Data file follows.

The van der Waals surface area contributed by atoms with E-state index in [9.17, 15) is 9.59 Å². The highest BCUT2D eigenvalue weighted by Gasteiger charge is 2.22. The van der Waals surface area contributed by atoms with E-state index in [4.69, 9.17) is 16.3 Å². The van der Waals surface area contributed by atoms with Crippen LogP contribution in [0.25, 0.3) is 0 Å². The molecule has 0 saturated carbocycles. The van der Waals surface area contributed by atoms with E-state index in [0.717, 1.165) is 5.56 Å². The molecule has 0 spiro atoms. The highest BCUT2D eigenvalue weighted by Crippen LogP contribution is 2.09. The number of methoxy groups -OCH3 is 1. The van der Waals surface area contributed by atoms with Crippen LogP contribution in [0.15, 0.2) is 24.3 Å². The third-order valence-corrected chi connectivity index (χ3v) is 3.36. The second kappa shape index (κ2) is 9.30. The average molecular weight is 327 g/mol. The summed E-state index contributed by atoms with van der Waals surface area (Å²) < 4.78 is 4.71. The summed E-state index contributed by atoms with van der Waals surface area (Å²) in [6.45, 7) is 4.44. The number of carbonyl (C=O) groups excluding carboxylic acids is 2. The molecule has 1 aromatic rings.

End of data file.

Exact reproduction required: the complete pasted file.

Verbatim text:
The van der Waals surface area contributed by atoms with E-state index in [9.17, 15) is 9.59 Å². The highest BCUT2D eigenvalue weighted by Gasteiger charge is 2.22. The van der Waals surface area contributed by atoms with E-state index in [4.69, 9.17) is 16.3 Å². The van der Waals surface area contributed by atoms with Crippen LogP contribution in [0.25, 0.3) is 0 Å². The molecule has 0 saturated carbocycles. The van der Waals surface area contributed by atoms with E-state index in [0.717, 1.165) is 5.56 Å². The molecule has 0 spiro atoms. The highest BCUT2D eigenvalue weighted by Crippen LogP contribution is 2.09. The number of methoxy groups -OCH3 is 1. The van der Waals surface area contributed by atoms with Crippen LogP contribution in [0.15, 0.2) is 24.3 Å². The third-order valence-corrected chi connectivity index (χ3v) is 3.36. The second kappa shape index (κ2) is 9.30. The average molecular weight is 327 g/mol. The summed E-state index contributed by atoms with van der Waals surface area (Å²) < 4.78 is 4.71. The summed E-state index contributed by atoms with van der Waals surface area (Å²) in [6.45, 7) is 4.44. The number of carbonyl (C=O) groups excluding carboxylic acids is 2. The molecule has 1 aromatic rings.